Disney is launching an ad-supported Disney+ plan and increasing the price of existing Disney+, Hulu, and ESPN+ plans

Disney has announced that it will be launching an ad-supported plan for Disney+ on December 8th in the US. The new plan will cost $7.99/month, the same price as the ad-free plan currently costs. On that date, the current ad-free Disney+ plan will increase from $7.99/month to $10.99/month. Disney also revealed that, on October 10th, Hulu’s ad-supported plan will increase from $6.99/month to $7.99/month and the ad-free plan will increase from $12.99/month to $14.99/month. These changes come after Disney already announced that ESPN+ will increase from $6.99/month to $9.99/month on August 23rd.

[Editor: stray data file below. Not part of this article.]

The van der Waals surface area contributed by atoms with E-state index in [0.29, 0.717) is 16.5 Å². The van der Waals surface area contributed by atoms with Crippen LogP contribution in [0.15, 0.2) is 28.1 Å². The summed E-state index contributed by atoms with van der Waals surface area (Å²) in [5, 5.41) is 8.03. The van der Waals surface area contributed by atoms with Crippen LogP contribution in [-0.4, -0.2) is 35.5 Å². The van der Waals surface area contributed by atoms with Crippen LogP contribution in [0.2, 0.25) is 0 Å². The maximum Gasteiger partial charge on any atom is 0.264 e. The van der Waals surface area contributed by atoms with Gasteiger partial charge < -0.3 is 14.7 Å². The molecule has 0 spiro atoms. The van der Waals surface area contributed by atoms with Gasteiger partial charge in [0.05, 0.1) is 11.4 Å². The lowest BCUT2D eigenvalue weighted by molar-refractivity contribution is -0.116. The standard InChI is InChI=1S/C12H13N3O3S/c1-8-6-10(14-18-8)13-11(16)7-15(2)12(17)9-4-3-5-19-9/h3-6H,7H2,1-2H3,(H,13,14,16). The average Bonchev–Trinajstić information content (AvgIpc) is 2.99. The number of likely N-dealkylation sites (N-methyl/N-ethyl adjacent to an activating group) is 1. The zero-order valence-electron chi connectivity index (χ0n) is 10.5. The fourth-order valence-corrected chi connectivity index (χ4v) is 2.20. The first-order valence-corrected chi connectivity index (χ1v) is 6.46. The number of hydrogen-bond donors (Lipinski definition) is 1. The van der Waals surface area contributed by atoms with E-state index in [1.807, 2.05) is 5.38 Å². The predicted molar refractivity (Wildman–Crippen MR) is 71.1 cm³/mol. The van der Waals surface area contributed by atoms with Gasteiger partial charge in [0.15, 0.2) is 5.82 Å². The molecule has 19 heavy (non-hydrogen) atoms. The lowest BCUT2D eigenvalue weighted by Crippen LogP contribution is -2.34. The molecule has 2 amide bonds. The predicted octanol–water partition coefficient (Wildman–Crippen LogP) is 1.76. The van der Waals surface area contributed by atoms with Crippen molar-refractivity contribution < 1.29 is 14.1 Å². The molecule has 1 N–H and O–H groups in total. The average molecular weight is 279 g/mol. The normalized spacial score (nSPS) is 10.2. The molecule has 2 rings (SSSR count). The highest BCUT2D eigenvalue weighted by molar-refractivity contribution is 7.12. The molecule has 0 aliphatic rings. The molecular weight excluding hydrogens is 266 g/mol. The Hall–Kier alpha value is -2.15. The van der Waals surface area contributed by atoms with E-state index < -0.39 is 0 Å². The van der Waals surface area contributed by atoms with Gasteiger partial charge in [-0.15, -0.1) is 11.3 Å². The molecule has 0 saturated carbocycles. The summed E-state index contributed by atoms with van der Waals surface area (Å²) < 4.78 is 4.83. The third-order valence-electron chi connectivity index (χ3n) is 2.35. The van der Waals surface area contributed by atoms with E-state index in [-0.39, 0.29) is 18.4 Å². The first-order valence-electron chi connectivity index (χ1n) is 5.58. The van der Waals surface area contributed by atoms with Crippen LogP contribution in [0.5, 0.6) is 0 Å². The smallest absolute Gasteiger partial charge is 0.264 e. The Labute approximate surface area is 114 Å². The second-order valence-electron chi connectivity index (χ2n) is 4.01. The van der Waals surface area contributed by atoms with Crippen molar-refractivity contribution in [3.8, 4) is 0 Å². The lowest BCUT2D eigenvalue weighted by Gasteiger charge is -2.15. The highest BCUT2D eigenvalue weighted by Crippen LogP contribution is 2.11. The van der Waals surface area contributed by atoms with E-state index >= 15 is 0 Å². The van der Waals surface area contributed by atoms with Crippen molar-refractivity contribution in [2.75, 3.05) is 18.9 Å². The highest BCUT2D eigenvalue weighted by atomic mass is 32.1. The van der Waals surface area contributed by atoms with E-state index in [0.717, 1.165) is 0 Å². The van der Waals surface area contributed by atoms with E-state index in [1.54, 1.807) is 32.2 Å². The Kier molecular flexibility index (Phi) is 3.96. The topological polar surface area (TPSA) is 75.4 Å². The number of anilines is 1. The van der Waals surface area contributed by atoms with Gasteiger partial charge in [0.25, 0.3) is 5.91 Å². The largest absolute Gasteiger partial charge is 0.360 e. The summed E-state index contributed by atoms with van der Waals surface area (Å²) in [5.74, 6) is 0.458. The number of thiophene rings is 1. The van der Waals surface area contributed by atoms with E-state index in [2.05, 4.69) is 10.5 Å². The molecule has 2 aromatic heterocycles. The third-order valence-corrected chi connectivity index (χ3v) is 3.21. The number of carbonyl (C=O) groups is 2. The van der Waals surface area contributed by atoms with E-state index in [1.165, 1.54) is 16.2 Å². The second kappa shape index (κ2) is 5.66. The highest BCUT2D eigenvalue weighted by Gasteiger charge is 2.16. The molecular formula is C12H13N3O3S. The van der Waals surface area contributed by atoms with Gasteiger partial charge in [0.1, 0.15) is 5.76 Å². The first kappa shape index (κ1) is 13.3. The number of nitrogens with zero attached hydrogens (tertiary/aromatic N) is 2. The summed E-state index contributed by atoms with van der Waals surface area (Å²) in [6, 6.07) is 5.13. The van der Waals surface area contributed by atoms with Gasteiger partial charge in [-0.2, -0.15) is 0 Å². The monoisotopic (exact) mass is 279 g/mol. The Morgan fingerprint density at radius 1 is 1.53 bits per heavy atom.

Disney is also changing its bundled service options. The existing bundle with ad-free Disney+, ad-supported Hulu, and ESPN+ will increase from $13.99/month to $14.99/month. There are also several new bundled plan options being added which include ad-supported Disney+ and Hulu for $9.99/month, ad-supported Disney+, Hulu, and ESPN+ for $12.99, and ad-free Disney+, ad-free Hulu, and ESPN+ for $19.99/month. See the table below for a breakdown of all plans with their monthly and annual prices.

Service Monthly
(Old)
Monthly
(New)
Annual
(Old)
Annual
(New)
Change
Date
Disney+ (Ads)N/A$7.99N/AN/A12/8/2022
Disney+ (No Ads)$7.99$10.99$79.99$109.9912/8/2022
Hulu (Ads)$6.99$7.99$69.99$79.9910/10/2022
Hulu (No Ads)$12.99$14.99N/AN/A10/10/2022
ESPN+ (Ads)$6.99$9.99$69.99$99.998/23/2022
Bundled
Services
Monthly
(Old)
Monthly
(New)
Change
Date
Disney+ (Ads)
Hulu (Ads)
N/A$9.9912/8/2022
Disney+ (Ads)